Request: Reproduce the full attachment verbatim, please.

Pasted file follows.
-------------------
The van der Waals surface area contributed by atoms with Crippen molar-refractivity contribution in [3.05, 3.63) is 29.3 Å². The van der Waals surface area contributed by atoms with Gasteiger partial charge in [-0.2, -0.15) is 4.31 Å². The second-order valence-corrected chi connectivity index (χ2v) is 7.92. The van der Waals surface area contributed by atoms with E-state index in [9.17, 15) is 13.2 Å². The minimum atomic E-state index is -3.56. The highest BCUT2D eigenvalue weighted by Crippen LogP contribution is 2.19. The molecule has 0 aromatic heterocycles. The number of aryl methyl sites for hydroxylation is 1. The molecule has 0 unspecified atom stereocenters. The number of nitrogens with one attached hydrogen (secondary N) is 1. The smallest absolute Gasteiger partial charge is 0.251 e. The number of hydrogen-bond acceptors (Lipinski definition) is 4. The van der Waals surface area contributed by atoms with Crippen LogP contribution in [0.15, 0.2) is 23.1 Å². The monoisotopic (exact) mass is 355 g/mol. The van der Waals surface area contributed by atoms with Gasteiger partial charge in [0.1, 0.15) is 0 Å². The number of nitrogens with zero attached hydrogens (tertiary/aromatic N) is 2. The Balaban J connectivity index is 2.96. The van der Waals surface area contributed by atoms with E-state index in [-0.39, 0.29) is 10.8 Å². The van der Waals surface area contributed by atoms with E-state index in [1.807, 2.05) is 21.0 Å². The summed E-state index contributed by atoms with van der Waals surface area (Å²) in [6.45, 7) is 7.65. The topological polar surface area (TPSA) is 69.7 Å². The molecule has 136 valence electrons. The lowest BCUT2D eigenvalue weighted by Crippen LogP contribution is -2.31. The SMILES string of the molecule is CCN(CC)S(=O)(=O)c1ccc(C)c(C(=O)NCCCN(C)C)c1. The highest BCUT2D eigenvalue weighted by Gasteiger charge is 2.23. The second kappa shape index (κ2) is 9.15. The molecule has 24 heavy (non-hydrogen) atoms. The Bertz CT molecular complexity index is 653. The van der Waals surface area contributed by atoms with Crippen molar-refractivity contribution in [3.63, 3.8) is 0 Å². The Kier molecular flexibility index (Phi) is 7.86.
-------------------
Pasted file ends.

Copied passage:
The van der Waals surface area contributed by atoms with Crippen molar-refractivity contribution in [3.05, 3.63) is 29.3 Å². The van der Waals surface area contributed by atoms with Gasteiger partial charge in [-0.2, -0.15) is 4.31 Å². The second-order valence-corrected chi connectivity index (χ2v) is 7.92. The van der Waals surface area contributed by atoms with E-state index in [9.17, 15) is 13.2 Å². The minimum atomic E-state index is -3.56. The highest BCUT2D eigenvalue weighted by Crippen LogP contribution is 2.19. The molecule has 0 aromatic heterocycles. The number of aryl methyl sites for hydroxylation is 1. The molecule has 0 unspecified atom stereocenters. The number of nitrogens with one attached hydrogen (secondary N) is 1. The smallest absolute Gasteiger partial charge is 0.251 e. The number of hydrogen-bond acceptors (Lipinski definition) is 4. The van der Waals surface area contributed by atoms with Crippen LogP contribution in [0.15, 0.2) is 23.1 Å². The monoisotopic (exact) mass is 355 g/mol. The van der Waals surface area contributed by atoms with Gasteiger partial charge in [0.1, 0.15) is 0 Å². The number of nitrogens with zero attached hydrogens (tertiary/aromatic N) is 2. The Balaban J connectivity index is 2.96. The van der Waals surface area contributed by atoms with E-state index in [-0.39, 0.29) is 10.8 Å². The van der Waals surface area contributed by atoms with E-state index in [1.807, 2.05) is 21.0 Å². The summed E-state index contributed by atoms with van der Waals surface area (Å²) in [6.45, 7) is 7.65. The topological polar surface area (TPSA) is 69.7 Å². The molecule has 136 valence electrons. The lowest BCUT2D eigenvalue weighted by Crippen LogP contribution is -2.31. The SMILES string of the molecule is CCN(CC)S(=O)(=O)c1ccc(C)c(C(=O)NCCCN(C)C)c1. The highest BCUT2D eigenvalue weighted by Gasteiger charge is 2.23. The second kappa shape index (κ2) is 9.15. The molecule has 24 heavy (non-hydrogen) atoms. The Bertz CT molecular complexity index is 653. The van der Waals surface area contributed by atoms with Crippen molar-refractivity contribution in [3.63, 3.8) is 0 Å². The Kier molecular flexibility index (Phi) is 7.86.